These stats mean that many preteens are falling prey to pornography, intentionally and even unintentionally.  As the church, we need to be thinking through a strategy for equipping parents to have a conversation with their children.  I am reminded of the damage and consequences that came from just one look in the life of King David.  His eyes caught Bathsheba naked, and his mind could not escape the image.  The result was a downward spiral of sinful decisions.  The danger is real, the stats are real, and we need a strategy.

I feel like the best way to address the topic is on the family level.  Therefore, we have chosen to equip the parents with resources to carry-out a discussion with their child that points to God’s call to pure actions and thoughts. 

What’s your strategy for equipping parents to deal with the danger of pornography?

I’d love to share some of the info that we’ve given to parents to help that conversation.  We also give information for protection services that will help them to create boundaries on their computers and mobile devices.  If interested in that material, you can contact me via comment, twitter, or email.

 

Sunday hasn’t even started but I’m already excited and thankful for what’s ahead. There are 4 things that I’m celebrating today:

1) Baptisms
Our campus baptized around 12 last night and will celebrate with many more this morning. Baptisms always give me a spark of energy. It’s God’s reminder to us that his mission is succeeding!

2) Parent Meetings
We are hosting two parent meetings today for 5th grade and for 6th grade. I look forward to casting vision for the summer and next fall. It’s awesome to partner with parents and equip them to lead.

3) Graduation
I am speaking tonight at a graduation ceremony for two of my former students. They were my first group of 6th graders, so this is a special time. They have definitely grown up to make their parents and me very proud.

4) Vacation
After tonight, my vacation begins. It starts Monday with a house inspection on the home we’re in the process of buying, and then Tuesday starts the roadtrip! Looking forward to having that time if rest with my wife and daughter.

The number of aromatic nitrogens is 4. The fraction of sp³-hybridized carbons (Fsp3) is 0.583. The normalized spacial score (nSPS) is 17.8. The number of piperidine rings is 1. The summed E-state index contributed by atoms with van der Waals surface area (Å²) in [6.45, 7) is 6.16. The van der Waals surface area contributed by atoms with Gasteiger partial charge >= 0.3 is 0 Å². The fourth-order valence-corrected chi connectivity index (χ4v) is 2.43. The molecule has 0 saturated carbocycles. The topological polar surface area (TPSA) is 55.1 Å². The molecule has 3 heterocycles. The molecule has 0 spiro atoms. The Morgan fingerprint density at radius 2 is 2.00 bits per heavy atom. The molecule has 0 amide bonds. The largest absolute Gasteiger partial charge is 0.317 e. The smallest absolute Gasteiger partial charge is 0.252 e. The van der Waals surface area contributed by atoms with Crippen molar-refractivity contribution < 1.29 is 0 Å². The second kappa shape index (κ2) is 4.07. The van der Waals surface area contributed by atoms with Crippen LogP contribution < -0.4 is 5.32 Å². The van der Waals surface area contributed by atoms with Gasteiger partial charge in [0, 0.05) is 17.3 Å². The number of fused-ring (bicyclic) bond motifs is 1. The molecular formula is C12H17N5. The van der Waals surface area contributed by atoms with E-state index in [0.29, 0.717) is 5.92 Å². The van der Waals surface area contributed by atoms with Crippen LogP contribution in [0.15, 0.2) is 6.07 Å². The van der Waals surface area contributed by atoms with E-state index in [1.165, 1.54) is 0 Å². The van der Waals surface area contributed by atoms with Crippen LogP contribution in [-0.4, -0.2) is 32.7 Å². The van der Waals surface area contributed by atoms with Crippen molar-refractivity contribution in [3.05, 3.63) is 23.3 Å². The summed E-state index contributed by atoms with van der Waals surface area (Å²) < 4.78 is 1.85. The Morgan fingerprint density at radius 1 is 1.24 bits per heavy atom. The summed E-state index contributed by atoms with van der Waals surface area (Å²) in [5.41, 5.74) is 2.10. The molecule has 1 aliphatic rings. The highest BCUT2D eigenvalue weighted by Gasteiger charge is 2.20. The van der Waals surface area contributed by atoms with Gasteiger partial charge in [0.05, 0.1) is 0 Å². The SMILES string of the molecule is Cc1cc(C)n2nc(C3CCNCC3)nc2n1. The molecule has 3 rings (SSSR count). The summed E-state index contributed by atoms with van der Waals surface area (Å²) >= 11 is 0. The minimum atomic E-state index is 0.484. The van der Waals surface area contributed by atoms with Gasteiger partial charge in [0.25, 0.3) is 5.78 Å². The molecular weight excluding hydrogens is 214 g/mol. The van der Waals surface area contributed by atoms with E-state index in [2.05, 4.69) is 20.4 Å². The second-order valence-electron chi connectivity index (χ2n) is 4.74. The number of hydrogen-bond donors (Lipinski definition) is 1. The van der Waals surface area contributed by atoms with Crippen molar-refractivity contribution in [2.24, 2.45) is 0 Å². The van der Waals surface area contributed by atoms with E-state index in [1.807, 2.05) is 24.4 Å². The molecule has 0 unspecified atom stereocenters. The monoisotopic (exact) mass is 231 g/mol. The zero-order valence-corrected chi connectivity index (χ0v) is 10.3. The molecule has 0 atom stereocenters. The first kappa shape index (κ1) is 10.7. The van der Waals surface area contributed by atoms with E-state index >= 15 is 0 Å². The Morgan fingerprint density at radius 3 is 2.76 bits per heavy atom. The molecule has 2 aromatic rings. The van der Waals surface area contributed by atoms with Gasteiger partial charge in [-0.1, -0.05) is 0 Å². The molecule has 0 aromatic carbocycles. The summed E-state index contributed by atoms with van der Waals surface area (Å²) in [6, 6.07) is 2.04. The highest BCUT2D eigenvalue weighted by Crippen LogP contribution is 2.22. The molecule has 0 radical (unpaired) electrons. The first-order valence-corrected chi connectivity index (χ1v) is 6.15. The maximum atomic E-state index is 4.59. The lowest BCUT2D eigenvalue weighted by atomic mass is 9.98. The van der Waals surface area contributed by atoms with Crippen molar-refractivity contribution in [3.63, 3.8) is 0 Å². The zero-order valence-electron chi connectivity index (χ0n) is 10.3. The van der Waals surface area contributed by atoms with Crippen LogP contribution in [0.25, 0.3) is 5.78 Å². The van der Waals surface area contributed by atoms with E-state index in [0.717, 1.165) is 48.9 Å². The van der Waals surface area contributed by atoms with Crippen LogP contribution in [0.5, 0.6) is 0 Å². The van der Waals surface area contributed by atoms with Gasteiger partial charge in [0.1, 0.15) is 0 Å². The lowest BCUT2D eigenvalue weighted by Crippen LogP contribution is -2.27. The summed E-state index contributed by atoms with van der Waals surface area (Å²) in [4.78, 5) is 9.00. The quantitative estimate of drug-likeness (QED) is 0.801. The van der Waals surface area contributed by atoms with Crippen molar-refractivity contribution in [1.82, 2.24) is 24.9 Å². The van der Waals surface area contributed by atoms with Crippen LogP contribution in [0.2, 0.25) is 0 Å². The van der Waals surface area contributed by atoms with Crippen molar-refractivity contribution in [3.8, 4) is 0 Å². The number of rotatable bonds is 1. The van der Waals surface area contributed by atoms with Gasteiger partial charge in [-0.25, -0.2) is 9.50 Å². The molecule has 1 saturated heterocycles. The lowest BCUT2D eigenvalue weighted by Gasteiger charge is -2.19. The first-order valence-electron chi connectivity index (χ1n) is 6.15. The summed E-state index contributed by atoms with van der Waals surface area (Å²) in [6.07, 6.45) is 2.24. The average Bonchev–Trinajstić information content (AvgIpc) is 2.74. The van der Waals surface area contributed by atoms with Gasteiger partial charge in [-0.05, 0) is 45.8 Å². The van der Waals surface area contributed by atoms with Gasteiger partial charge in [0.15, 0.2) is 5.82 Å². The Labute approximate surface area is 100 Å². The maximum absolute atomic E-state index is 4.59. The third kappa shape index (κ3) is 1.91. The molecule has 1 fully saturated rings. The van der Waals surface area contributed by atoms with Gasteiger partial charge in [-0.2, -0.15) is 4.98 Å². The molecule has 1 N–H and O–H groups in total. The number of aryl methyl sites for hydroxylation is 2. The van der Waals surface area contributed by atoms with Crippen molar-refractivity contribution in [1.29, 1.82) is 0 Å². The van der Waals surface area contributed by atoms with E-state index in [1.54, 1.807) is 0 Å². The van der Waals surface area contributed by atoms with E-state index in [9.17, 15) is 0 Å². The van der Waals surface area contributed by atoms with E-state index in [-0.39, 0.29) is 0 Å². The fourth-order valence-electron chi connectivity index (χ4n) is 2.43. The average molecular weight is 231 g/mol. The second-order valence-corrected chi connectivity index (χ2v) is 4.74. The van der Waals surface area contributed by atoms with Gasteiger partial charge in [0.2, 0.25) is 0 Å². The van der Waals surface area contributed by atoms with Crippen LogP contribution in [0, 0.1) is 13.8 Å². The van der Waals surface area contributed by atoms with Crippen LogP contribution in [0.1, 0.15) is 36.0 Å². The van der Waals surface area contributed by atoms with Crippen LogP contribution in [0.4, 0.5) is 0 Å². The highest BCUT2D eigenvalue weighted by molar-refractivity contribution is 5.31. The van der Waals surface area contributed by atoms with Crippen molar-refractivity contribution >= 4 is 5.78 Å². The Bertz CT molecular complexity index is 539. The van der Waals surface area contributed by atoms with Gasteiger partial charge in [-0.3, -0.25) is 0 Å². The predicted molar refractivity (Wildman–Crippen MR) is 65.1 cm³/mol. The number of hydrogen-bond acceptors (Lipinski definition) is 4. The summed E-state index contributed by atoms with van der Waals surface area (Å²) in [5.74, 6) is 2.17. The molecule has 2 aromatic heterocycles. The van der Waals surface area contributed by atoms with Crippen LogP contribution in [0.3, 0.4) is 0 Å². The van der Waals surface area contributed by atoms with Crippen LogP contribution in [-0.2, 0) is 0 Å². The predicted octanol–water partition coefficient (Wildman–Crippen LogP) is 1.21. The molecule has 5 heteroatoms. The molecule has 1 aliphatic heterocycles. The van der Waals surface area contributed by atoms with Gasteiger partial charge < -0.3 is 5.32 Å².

Sunday just started and it’s already a great day! God is so good to me!

What us God doing that you want to celebrate today?

My wife and I attended a family wedding last weekend at the Clinton Presidential Center in Little Rock, AR.  After the wedding, we toured the Presidential Library with family and friends.  There were some interesting exhibits from the Clinton administration, but what I found most interesting where the daily logs of the President’s activity.  For each year of office, there are 12 binders worth of 365 itineraries.  As I looked through the logs, it became clear to me that I do not want to be President.  The days were mostly 18-20 hours long, and personal time was virtually non-existent.  No wonder they all get grey hair!

As one who works in ministry, I got to thinking about my own lack of relaxation and personal time.  I love my job.  I love my church.  And I love my co-workers.  But even in doing what I love, I reach points when I am physically, emotionally, and spiritually exhausted.  This exhaustion steals my motivation, which greatly hinders my availability to be used by God.  In those times, I need to step out and get re-energized.  Some of the wisest advice given to me regarding ministry was to always incorporate a time of personal renewal, a time of family vacation, and a time of spiritual retreat.  These three times are essential to staying in the game for the long haul.

Here are some interesting stats on ministry: 

  •  90% of pastors report working between 55 to 75 hours per week and most ministers do not exercise nor take regularly scheduled vacations
  • 66% of church members expect a minister and his/her family to live by a higher moral standard than they do
  •  80% of ministry families believe pastoral ministry has negatively affected their families and 94% report feeling pressures of being in the pastor’s family.
  •  70% of ministers report not having a close friend to confide in.   

There are seasons when we just need rest.  These statistics show how Satan plots against us.  Without a time of renewal with God, we will fall into the traps set for us.  God has set an example of rest throughout Scripture.  He desires for us to have a time of rest in Him. It’s a hard discipline to take time off and get away.  I struggle with it, as I’m sure you do as well.  I love reading and listening to Carey Nieuwhof.  I especially like what he said on this subject,

“I get terrified by the idea of a real Sabbath – a day where I produce nothing…absolutely nothing and simply let God be enough for me.  I’ve had very few days in my life where I completely did nothing…produced nothing, got distracted by nothing (no sports, no movies, no biking, no reading) and just let me be in the presence of God.  Wonder what that would be like?”

I am taking next week off for family vacation, but the time away is already getting crowded out by other things.  It’s going to be hard to “shut it down” for a whole week, but I think doing so will be a rewarding experience for my family and me.

Do you have a plan for rest?

How are you held accountable to take that time of rest in the Lord?